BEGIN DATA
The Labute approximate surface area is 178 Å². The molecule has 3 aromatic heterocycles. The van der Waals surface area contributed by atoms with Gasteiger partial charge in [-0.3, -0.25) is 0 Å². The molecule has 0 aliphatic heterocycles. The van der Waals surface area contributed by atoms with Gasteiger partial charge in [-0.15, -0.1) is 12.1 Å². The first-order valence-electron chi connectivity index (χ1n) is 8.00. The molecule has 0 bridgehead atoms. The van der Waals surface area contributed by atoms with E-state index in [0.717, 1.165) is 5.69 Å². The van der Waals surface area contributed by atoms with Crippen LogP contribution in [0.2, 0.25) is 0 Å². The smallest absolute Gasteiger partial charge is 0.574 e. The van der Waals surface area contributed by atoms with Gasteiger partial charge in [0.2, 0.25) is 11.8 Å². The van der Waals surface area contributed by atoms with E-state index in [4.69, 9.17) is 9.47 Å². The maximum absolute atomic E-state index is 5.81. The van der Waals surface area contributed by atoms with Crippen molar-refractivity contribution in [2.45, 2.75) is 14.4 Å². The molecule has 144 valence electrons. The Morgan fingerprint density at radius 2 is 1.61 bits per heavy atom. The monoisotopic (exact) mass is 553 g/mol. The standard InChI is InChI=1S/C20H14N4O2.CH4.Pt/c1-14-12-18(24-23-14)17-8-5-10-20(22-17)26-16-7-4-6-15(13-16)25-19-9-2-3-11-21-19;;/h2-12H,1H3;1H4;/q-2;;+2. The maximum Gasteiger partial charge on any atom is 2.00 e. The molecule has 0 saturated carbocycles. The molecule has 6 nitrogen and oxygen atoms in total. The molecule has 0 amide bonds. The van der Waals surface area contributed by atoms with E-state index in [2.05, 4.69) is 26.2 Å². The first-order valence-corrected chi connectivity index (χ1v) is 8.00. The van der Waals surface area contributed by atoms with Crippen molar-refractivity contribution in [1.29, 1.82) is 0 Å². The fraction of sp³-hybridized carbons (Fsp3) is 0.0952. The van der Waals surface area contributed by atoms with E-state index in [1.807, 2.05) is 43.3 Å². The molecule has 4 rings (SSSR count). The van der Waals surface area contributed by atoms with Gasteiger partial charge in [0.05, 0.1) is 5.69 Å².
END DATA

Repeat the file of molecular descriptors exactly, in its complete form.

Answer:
The Labute approximate surface area is 178 Å². The molecule has 3 aromatic heterocycles. The van der Waals surface area contributed by atoms with Gasteiger partial charge in [-0.3, -0.25) is 0 Å². The molecule has 0 aliphatic heterocycles. The van der Waals surface area contributed by atoms with Gasteiger partial charge in [-0.15, -0.1) is 12.1 Å². The first-order valence-electron chi connectivity index (χ1n) is 8.00. The molecule has 0 bridgehead atoms. The van der Waals surface area contributed by atoms with E-state index in [0.717, 1.165) is 5.69 Å². The van der Waals surface area contributed by atoms with Crippen LogP contribution in [0.2, 0.25) is 0 Å². The smallest absolute Gasteiger partial charge is 0.574 e. The van der Waals surface area contributed by atoms with Gasteiger partial charge in [0.2, 0.25) is 11.8 Å². The van der Waals surface area contributed by atoms with E-state index in [4.69, 9.17) is 9.47 Å². The maximum absolute atomic E-state index is 5.81. The van der Waals surface area contributed by atoms with Crippen molar-refractivity contribution in [2.45, 2.75) is 14.4 Å². The molecule has 144 valence electrons. The Morgan fingerprint density at radius 2 is 1.61 bits per heavy atom. The monoisotopic (exact) mass is 553 g/mol. The standard InChI is InChI=1S/C20H14N4O2.CH4.Pt/c1-14-12-18(24-23-14)17-8-5-10-20(22-17)26-16-7-4-6-15(13-16)25-19-9-2-3-11-21-19;;/h2-12H,1H3;1H4;/q-2;;+2. The maximum Gasteiger partial charge on any atom is 2.00 e. The molecule has 0 saturated carbocycles. The molecule has 6 nitrogen and oxygen atoms in total. The molecule has 0 amide bonds. The van der Waals surface area contributed by atoms with E-state index in [2.05, 4.69) is 26.2 Å². The first-order valence-corrected chi connectivity index (χ1v) is 8.00. The van der Waals surface area contributed by atoms with Crippen molar-refractivity contribution in [1.29, 1.82) is 0 Å². The fraction of sp³-hybridized carbons (Fsp3) is 0.0952. The van der Waals surface area contributed by atoms with E-state index in [1.807, 2.05) is 43.3 Å². The molecule has 4 rings (SSSR count). The van der Waals surface area contributed by atoms with Gasteiger partial charge in [0.05, 0.1) is 5.69 Å².